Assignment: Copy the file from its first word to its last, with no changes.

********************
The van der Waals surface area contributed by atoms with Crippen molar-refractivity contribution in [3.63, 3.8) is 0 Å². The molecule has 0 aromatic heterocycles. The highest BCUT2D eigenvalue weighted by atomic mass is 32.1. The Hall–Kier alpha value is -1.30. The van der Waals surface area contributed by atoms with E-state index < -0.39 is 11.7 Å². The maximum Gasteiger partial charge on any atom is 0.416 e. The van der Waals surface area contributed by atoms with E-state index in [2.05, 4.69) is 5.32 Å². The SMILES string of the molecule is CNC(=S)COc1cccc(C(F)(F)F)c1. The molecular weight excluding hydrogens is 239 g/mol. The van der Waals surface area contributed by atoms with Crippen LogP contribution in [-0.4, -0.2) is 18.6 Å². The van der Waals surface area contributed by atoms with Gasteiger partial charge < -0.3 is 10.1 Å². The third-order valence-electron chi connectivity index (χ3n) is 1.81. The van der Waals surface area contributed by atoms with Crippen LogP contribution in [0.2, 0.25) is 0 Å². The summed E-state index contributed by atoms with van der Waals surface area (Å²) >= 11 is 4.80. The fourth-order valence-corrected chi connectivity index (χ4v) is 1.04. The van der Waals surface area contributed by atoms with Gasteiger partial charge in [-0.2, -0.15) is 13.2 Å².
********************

The van der Waals surface area contributed by atoms with Crippen molar-refractivity contribution in [3.63, 3.8) is 0 Å². The molecule has 0 aromatic heterocycles. The highest BCUT2D eigenvalue weighted by atomic mass is 32.1. The Hall–Kier alpha value is -1.30. The van der Waals surface area contributed by atoms with E-state index < -0.39 is 11.7 Å². The maximum Gasteiger partial charge on any atom is 0.416 e. The van der Waals surface area contributed by atoms with E-state index in [2.05, 4.69) is 5.32 Å². The SMILES string of the molecule is CNC(=S)COc1cccc(C(F)(F)F)c1. The molecular weight excluding hydrogens is 239 g/mol. The van der Waals surface area contributed by atoms with Crippen LogP contribution in [-0.4, -0.2) is 18.6 Å². The van der Waals surface area contributed by atoms with Gasteiger partial charge < -0.3 is 10.1 Å². The third-order valence-electron chi connectivity index (χ3n) is 1.81. The van der Waals surface area contributed by atoms with Crippen LogP contribution in [0.2, 0.25) is 0 Å². The summed E-state index contributed by atoms with van der Waals surface area (Å²) >= 11 is 4.80. The fourth-order valence-corrected chi connectivity index (χ4v) is 1.04. The van der Waals surface area contributed by atoms with Gasteiger partial charge in [-0.2, -0.15) is 13.2 Å².